People can now buy trees as gifts, which will be planted by the council, in public locations such as Alexandra Park, Glasgow Green, and Queens Park.
For £500, residents can purchase a tree as a present, to pay tribute to a lost loved one or celebrate a birth or anniversary.
The council is on a mission to play its part in planting 18 million trees and hedges across the Glasgow City Region by 2030.
Four priority areas need more trees and have been identified as places where more planting should take place.
Bridgeton and Dalmarnock, Govan, Levern and District and Possilpark have been listed in the city’s Tree Plan as neighbourhoods, “which would benefit from more trees.”
Glasgow City Council has launched a new online ‘tree plan portal,’ which allows residents to suggest sites for woodland and wildflowers, look at locations where planting has already taken place and find out information about paying for trees.
A council statement said: “Buying a tree to be planted in the city could be a top choice for your favourite nature lover. It’s the special gift that keeps on giving, as they watch the tree grow.”
It added: “Donating a tree helps to counter tree loss through disease such as Ash Dieback and supports efforts to tackle the climate emergency by adding to Glasgow’s tree canopy.”
Nearly 70,000 trees have been planted across the city since 2018 to 2019 with young saplings added at Cathkin Braes, Tollcross Park, Kings Park, King George V Park and Shannon Street.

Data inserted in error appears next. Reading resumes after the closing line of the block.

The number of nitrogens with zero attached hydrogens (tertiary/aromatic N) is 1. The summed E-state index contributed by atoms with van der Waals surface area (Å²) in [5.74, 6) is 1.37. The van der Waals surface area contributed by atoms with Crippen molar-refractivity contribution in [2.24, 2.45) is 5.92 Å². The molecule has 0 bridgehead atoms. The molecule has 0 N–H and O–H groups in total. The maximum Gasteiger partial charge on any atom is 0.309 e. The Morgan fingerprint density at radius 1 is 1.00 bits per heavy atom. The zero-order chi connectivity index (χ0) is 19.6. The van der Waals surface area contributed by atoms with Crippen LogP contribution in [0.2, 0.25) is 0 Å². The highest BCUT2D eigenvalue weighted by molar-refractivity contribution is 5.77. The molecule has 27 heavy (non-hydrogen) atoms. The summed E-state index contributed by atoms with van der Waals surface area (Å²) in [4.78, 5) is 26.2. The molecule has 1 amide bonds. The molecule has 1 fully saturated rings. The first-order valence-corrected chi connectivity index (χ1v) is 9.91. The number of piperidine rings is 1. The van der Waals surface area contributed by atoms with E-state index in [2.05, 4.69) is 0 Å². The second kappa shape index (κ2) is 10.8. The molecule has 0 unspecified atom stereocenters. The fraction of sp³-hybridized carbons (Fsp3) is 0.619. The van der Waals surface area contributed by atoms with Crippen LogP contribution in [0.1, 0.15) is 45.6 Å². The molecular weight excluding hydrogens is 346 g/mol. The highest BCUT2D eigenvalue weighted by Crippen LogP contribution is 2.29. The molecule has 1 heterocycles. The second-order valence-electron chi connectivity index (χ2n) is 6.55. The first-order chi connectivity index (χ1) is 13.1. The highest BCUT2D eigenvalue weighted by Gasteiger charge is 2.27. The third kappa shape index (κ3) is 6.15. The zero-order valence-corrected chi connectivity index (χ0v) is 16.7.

Councillor Angus Millar, convener for climate, said: “Woodlands and trees are beneficial for people and the planet. Planting more trees in Glasgow will help reduce air pollution, flooding and soil erosion, as well as providing habitat for a huge range of wildlife, increasing much needed shade as temperatures rise and helping to tackle global warming.
“We are planting trees which will create small urban oases across the city and benefit city residents for years to come and help create a greener, more pleasant Glasgow.
“As we work to expand our tree planting activity across the city, we are always looking for new locations. I’d encourage everyone to have a look at the new portal and maybe suggest a grass verge, green space or park which you think is an ideal location for new tree planting or nectar rich wildflowers.”
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